Music of Egypt

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Arab music
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The region around the Nile is one of the oldest continually-inhabited areas in the world. Ancient Egyptian musicians are known to have played harps and flutes circa 4000 BC, and double clarinets and lyres from around 3500 BC. Percussion instruments were added to orchestras by 2000 BC. It is probable that no system of musical notation existed at the time, as none have survived. The music of ancient Egypt has not been documented, but some musicologists believe that the liturgical music of the Coptic Church is directly descended from ancient Egyptian music.

Modern Egypt is ted by Arabs, who have multiple distinct forms in common and divergent styles across North Africa and the Middle East. Arab musical tradition is usually said to have begun in the 7th century in Syria during the Umayyad dynasty. Early Arab music was derived from Byzantine, Indian and Persian forms, which were themselves very influenced by earlier Greek and Semitic music. In the 10th century, Al-Farabi translated Aristotle's Problems (and Themistius' commentary on them), Euclid's Elements of Music and Ptolemy's Harmonics into Arabic. These works, foundations of Western music, became the basis for Arabic musical theory.

Like African music, Arabic and Egyptian music has strong improvisatory and rhythmic components. The base rhythm of Arabic music is the maqamat, which is formed by dum (downbeats), tak (upbeats) and rests. Arabic music uses microtones, or notes not present in the formal musical scale (half-flats and half-sharps). Arabic tones are divided into thirds, which makes their sound inherently different from most other musical traditions.

In Egypt, religious music is frowned upon, but still common in Muslim celebrations called mulids. Mulids are held to celebrate the saint of a particular mosque, and is related to the Sufi zikr ritual. A type of flute called the ney is commonly played at mulids.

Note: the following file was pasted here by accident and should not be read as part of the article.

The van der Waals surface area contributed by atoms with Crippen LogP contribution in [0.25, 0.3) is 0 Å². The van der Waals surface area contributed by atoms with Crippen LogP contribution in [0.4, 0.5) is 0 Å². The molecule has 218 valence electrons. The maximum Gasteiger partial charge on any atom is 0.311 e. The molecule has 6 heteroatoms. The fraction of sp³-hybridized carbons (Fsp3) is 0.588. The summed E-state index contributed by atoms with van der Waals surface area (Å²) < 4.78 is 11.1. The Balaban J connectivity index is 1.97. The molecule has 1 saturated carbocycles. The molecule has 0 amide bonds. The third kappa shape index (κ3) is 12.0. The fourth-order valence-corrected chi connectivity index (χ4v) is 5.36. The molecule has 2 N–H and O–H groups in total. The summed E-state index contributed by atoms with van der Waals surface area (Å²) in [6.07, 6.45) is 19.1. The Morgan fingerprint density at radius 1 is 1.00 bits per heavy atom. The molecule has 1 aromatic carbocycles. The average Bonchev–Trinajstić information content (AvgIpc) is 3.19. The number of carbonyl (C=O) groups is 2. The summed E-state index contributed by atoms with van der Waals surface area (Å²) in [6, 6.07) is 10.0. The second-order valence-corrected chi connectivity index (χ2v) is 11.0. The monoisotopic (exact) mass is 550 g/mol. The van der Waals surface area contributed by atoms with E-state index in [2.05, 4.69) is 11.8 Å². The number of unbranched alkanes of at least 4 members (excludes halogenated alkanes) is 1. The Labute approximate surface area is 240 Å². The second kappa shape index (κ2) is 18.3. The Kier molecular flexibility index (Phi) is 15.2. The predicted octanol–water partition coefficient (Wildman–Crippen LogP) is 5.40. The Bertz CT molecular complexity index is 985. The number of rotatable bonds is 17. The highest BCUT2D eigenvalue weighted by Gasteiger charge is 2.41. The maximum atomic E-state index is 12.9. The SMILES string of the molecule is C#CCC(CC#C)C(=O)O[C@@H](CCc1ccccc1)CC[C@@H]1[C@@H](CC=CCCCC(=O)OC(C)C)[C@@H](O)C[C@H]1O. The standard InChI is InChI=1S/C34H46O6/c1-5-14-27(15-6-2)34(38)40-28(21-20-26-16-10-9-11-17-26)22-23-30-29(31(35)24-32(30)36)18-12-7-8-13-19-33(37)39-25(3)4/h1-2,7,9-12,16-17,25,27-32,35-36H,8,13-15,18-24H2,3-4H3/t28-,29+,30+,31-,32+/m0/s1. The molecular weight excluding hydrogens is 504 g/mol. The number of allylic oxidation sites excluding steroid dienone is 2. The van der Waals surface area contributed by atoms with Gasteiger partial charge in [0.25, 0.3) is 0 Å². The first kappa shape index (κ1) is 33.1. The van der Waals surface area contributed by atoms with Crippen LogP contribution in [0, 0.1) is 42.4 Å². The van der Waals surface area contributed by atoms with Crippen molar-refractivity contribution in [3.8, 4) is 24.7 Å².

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Modern pop and folk traditions

Egyptian music began its recorded history in the 1910s, at the same time as composers like Sayed Darwish's first mixtures of traditional Egyptian and western musical forms. Since, some of the Arab world's biggest musical stars have been Egyptian, including Mohamed Abdel Wahab, Umm Kulthum, Amr Diab, Mohamed Al-Qasabji and Zakariyya Ahmad. Kulthum was especially popular, and is considered the most successful Egyptian recording artist in history. Most of these stars, including Kalthum, sang Arab classical music. Some, like Abd el-Halim Hafez, were associated with the nationalist revolution in 1952.

Folk and roots revival

The 20th century has seen Cairo become associated with a roots revival. Musicians from across the Arab world have kept folk traditions alive, while Nubians, Saiyidis and Bedouins have established their own scenes. New varieties of folk and pop have also arisen from the Cairo hit factory.

Sawahii music is a type of popular music from the northern coast, and is based around the simsimaya, a stringed instrument. Singers include Abd'l Iskandrani and Aid el-Gannirni.